Almost all designing is done for human use. Even designs for animals and plants link back to human use or human benefit in one way or another. So based on that premise, all design is human centred design. Well, that is one way to define it.
In the world of technology the key question for human centred design approach is, what are people doing? Not, what can the technology do? Dr Peter Schumacher reminds us in a video below that humans were creating things for themselves in the Stone Age. However, digital technology isn’t crafted by hand like a stone axe where the maker is often the user. With artificial intelligence, technology can do amazing things. But are they the things that humans want?
Based on the Stone Age definition, Schumacher says human centred design is something we’ve been doing forever. From the moment we could, we’ve been making things we could use. We were creating technology for a purpose, for something we wanted to do. But technology, and the way we interact with it, is getting more complicated.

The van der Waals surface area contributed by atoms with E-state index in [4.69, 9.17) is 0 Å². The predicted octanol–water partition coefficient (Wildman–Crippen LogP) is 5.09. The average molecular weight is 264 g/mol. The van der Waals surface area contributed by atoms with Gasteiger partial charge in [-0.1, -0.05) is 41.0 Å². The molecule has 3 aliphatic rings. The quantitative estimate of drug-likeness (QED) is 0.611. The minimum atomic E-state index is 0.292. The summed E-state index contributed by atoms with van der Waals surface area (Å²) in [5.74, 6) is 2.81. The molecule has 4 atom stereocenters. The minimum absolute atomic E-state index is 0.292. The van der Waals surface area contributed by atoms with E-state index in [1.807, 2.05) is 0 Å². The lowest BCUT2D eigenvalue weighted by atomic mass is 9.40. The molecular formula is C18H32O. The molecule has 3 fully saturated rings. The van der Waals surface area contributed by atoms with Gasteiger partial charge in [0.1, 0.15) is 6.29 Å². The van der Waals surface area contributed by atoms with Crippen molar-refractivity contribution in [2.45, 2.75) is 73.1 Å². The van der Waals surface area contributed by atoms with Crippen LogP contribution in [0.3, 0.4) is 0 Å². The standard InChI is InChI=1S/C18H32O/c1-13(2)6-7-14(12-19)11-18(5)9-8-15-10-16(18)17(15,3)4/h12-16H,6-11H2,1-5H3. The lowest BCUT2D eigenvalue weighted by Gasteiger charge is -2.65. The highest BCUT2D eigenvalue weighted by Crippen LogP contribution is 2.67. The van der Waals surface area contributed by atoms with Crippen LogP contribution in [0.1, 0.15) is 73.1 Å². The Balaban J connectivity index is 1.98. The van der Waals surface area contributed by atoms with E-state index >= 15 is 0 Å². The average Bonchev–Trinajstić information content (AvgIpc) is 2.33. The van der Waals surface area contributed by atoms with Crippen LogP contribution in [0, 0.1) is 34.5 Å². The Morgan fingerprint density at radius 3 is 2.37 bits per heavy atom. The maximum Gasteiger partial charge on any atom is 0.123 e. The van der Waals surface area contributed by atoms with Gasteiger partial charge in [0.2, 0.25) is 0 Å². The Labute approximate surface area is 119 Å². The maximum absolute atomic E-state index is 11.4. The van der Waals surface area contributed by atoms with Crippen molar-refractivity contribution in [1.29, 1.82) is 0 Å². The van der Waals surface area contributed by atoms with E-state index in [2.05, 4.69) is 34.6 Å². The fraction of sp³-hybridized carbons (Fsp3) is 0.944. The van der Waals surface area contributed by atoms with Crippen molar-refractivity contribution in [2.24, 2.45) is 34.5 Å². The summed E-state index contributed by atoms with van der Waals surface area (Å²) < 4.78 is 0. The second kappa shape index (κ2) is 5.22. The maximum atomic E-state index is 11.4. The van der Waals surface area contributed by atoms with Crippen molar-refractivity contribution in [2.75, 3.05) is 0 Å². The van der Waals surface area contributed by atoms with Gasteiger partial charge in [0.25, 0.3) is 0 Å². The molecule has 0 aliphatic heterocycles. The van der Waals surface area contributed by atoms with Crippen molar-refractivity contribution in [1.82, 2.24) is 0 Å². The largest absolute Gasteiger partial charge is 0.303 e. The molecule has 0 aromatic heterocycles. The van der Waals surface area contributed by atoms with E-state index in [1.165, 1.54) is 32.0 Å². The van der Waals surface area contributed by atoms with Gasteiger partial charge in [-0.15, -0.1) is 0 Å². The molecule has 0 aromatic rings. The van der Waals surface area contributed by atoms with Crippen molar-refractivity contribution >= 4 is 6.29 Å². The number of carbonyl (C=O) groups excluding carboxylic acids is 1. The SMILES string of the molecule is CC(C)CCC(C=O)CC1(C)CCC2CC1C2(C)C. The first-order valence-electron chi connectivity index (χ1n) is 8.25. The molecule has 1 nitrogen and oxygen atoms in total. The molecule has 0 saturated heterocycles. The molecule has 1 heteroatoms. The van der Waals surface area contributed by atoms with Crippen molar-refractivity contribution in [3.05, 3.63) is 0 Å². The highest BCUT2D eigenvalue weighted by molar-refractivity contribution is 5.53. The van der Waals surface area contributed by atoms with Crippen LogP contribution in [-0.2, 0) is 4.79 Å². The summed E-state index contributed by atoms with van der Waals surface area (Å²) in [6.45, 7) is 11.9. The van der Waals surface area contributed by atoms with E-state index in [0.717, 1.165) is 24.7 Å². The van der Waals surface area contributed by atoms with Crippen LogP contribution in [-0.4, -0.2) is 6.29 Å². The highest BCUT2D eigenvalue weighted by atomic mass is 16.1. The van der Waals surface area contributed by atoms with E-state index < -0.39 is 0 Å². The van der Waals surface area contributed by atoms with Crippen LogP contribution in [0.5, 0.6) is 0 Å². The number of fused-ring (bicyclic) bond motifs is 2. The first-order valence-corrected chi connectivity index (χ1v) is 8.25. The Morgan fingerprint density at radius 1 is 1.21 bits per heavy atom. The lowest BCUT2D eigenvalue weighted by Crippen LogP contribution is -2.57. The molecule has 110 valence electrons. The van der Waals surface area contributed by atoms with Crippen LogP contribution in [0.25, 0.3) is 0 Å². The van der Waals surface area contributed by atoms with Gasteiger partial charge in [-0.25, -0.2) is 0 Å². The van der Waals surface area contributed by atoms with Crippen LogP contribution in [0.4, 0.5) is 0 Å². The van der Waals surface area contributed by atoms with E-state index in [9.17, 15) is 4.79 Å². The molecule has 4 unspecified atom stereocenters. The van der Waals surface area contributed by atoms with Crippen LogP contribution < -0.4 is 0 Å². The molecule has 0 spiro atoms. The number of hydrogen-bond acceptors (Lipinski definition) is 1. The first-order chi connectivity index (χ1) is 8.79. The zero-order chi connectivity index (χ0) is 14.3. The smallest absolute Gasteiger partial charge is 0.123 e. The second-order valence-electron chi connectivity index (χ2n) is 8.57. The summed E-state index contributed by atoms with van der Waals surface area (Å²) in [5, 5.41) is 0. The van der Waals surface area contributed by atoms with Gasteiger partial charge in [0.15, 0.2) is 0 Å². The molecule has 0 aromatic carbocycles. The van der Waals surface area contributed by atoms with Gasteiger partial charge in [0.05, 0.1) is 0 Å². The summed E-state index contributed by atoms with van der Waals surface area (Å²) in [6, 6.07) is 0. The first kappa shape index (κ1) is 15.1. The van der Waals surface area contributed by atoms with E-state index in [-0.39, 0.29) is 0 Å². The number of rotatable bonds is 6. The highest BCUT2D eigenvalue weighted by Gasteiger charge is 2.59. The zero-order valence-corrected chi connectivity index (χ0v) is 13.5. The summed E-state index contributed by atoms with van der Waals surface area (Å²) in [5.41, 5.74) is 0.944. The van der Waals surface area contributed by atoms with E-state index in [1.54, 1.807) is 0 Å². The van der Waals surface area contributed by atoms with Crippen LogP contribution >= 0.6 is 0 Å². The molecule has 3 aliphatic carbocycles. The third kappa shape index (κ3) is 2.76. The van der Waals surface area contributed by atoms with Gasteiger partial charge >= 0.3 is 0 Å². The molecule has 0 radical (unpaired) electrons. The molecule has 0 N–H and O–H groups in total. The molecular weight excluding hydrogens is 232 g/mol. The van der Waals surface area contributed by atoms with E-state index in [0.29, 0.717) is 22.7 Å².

We are at a point where technology and the environment we live in is creating problems. Schumacher says that finding out what’s going on with humans and their relationship to technology is the key focus. It’s putting human back into the centre of the technology rather than saying what the technology can do.
So, you start with the question, “what are people doing?” This is followed by “what does the technology need to do in that context?” Then there is the question of what’s the right technology?
Human Centred Design Group
The Human Centred Design Lab at University of South Australia is focused on developing methods for the design of objects, environments, and systems for human use. They take a collaborative and trans-disciplinary approach to create products for human use. The Human Centred Design Group is a research centre for interactive and virtual environments. The video below explains a bit more and they invite other collaborators.
Also see their Design Clinic brings together researchers, industry and end users for co-design in healthcare. The Design Clinic can capture ideas and designs for new products, systems and services vital to the health and wellbeing sectors.